“And the master said to the servant, ‘Go out to the highways and hedges and compel people to come in, that my house may be filled.” (Luke 14:23, ESV)
It was the middle of the day when we disembarked the plane that had transported us from Miami to Guatemala International Airport. I was quite surprised by what I saw—or more what I didn’t see. The airport wasn’t bustling like MSP when I started my journey at 4:30 am. There were no crowds. I noticed immediately that there was no air conditioning.
As we made it to the airport exit, where we were scheduled to meet our Casas por Cristo contact, I noticed the distinct smell of body odor. Please, don’t get me wrong. I wasn’t passing judgment. It was hot, and I’m certain that I was contributing to the not-so-fresh bouquet. It was different, however, from any other airport experience I have had.
We piled in the small bus that had been sent to transport us from GC to San Raymundo, the location of our Casas build. We kept most of the windows down, despite the intermittent rainfall, in an attempt to cool ourselves from the heat and humidity. We had arrived in the capital city on Election Day. The streets were exceptionally crowded as cars, trucks and motorcycles traded places in what seemed to me to be a chaotic, yet orderly, dance.
I was shocked to look out the window to see a family of four, including a toddler and an infant, all perched atop a small motorcycle. The toddler was precariously balanced on the gas tank, while the infant was held in the arms of its mother and sandwiched against the back of its father. It was a scene I saw repeated many times during my stay.
Another common sight was people standing up, sometimes as many as a dozen, in the back of a pickup truck as it maneuvered through the heavy traffic. I’m sure that the cars had seatbelts, though I’m not certain I ever saw someone using one.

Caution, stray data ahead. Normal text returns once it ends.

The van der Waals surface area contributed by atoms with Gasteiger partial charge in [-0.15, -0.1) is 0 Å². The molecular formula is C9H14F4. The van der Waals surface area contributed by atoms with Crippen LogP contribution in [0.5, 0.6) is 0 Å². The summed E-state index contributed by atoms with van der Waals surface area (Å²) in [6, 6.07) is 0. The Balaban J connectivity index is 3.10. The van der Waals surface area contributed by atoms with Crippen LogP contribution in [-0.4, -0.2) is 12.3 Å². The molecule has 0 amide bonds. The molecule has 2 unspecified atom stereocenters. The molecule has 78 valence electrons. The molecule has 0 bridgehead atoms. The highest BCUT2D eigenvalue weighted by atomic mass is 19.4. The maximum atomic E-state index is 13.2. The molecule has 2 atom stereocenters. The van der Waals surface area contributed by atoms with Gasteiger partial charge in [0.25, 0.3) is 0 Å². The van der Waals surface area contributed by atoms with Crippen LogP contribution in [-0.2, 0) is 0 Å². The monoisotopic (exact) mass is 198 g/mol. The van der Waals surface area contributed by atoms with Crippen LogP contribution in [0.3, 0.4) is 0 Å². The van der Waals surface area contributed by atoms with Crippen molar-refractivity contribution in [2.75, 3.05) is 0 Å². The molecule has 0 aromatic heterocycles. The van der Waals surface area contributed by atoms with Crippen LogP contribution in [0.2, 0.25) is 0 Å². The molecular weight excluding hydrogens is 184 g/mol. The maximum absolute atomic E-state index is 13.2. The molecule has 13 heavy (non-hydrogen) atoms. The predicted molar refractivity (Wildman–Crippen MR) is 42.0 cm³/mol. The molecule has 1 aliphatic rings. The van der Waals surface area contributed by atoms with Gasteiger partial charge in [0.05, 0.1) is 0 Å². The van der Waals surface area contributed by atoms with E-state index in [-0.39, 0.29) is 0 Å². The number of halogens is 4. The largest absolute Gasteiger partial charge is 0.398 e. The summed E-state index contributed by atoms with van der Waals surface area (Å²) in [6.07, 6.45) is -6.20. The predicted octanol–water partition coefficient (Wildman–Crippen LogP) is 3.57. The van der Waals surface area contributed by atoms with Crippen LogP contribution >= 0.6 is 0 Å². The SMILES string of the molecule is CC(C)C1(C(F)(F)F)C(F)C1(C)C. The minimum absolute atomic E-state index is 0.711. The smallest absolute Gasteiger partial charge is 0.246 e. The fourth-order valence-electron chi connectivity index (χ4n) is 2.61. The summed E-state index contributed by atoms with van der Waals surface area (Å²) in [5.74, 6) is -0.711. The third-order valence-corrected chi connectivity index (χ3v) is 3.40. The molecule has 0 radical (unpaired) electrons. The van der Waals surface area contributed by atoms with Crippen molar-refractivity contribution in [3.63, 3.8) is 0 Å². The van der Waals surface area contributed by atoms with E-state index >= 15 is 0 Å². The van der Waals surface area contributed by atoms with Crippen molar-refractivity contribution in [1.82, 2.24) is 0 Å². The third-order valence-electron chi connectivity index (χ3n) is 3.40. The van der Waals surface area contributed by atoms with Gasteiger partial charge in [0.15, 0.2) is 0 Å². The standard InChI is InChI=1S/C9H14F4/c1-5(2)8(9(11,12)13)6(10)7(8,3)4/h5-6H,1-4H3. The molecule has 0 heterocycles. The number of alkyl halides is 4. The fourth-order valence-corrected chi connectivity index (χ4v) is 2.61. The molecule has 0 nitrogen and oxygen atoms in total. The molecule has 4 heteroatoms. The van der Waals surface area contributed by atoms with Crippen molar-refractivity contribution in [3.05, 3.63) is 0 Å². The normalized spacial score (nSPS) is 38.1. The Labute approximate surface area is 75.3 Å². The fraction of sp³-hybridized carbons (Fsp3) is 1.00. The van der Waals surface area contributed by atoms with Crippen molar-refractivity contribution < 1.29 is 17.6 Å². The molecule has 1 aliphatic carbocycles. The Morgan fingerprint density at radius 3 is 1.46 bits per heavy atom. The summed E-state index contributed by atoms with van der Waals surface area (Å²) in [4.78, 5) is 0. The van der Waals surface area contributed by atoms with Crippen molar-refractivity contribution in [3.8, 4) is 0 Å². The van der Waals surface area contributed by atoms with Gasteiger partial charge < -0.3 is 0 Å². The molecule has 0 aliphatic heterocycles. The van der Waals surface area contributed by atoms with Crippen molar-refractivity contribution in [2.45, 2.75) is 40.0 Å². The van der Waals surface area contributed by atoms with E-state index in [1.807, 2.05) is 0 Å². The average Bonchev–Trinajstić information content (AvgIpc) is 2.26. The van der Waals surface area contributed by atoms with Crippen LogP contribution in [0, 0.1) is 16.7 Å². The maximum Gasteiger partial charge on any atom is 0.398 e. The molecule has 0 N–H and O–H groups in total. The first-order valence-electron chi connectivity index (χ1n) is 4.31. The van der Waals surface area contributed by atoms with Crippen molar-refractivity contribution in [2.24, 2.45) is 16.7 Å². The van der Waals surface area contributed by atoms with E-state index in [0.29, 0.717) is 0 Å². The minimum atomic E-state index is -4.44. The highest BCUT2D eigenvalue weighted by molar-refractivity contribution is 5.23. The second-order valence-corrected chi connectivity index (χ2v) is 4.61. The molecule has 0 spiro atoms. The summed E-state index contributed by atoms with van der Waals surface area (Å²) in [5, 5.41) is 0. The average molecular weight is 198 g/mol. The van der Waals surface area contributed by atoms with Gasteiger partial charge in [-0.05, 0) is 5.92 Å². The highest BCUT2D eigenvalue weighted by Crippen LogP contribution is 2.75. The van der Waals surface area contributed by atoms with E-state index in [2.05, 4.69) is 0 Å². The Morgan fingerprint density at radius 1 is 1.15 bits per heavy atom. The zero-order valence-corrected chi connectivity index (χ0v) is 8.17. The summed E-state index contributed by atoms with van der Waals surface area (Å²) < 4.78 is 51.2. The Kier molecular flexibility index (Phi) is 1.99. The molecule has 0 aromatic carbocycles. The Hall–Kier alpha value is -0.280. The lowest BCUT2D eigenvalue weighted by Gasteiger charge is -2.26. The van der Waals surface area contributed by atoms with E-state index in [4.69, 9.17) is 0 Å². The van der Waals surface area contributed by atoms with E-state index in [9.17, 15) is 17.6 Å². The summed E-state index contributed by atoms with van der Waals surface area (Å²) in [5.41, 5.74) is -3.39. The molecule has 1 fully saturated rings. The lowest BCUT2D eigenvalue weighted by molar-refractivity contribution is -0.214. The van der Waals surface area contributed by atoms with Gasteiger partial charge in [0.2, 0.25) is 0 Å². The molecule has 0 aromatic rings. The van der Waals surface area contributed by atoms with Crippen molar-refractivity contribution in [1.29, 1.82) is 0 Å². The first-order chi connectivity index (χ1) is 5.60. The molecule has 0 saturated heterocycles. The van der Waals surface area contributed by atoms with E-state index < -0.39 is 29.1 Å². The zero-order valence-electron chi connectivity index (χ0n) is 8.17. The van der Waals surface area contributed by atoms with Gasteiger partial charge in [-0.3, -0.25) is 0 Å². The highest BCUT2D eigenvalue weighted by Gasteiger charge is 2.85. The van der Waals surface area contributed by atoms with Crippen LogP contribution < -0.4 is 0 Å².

Surprisingly, in one week’s time, I never saw anyone switch on the road rage. People were considerate of other drivers. They seemed to expect that they would get cut off, not let in, or stuck in stop-and-go traffic.
Much of what passed for housing would be deemed uninhabitable here in the United States. The little things that we take for granted like running, clean, city water, and an adequate sewer system (in Guatemala, you can’t flush your toilet paper as it will clog the narrow pipes. You must, instead, put it in a trash basket next to the toilet), are simply nonexistent for much of the country. But no one seems to complain. It is simply a fact of life.
When we finally arrived in San Raymundo we were most assuredly ready to get off that bus. The shocks were poor, and the frequent quick stops and starts had left me feeling queasy. Our accommodations were about what I expected. It was refreshing to just stop moving for a while.
I hadn’t even been in country for 8 hours when I gave in to the exhaustion of a long day of traveling. I fell asleep thinking about the things I had seen and contemplating (mindfulness!) the way my life should change as a result.
Thanks for stopping by! If your new to this blog, welcome! I publish every Tuesday. I am currently blogging about my recent mission trip to Guatemala. I post about becoming mindful disciples of Jesus.
Blessings on your week!
Image by Timothy J. Krause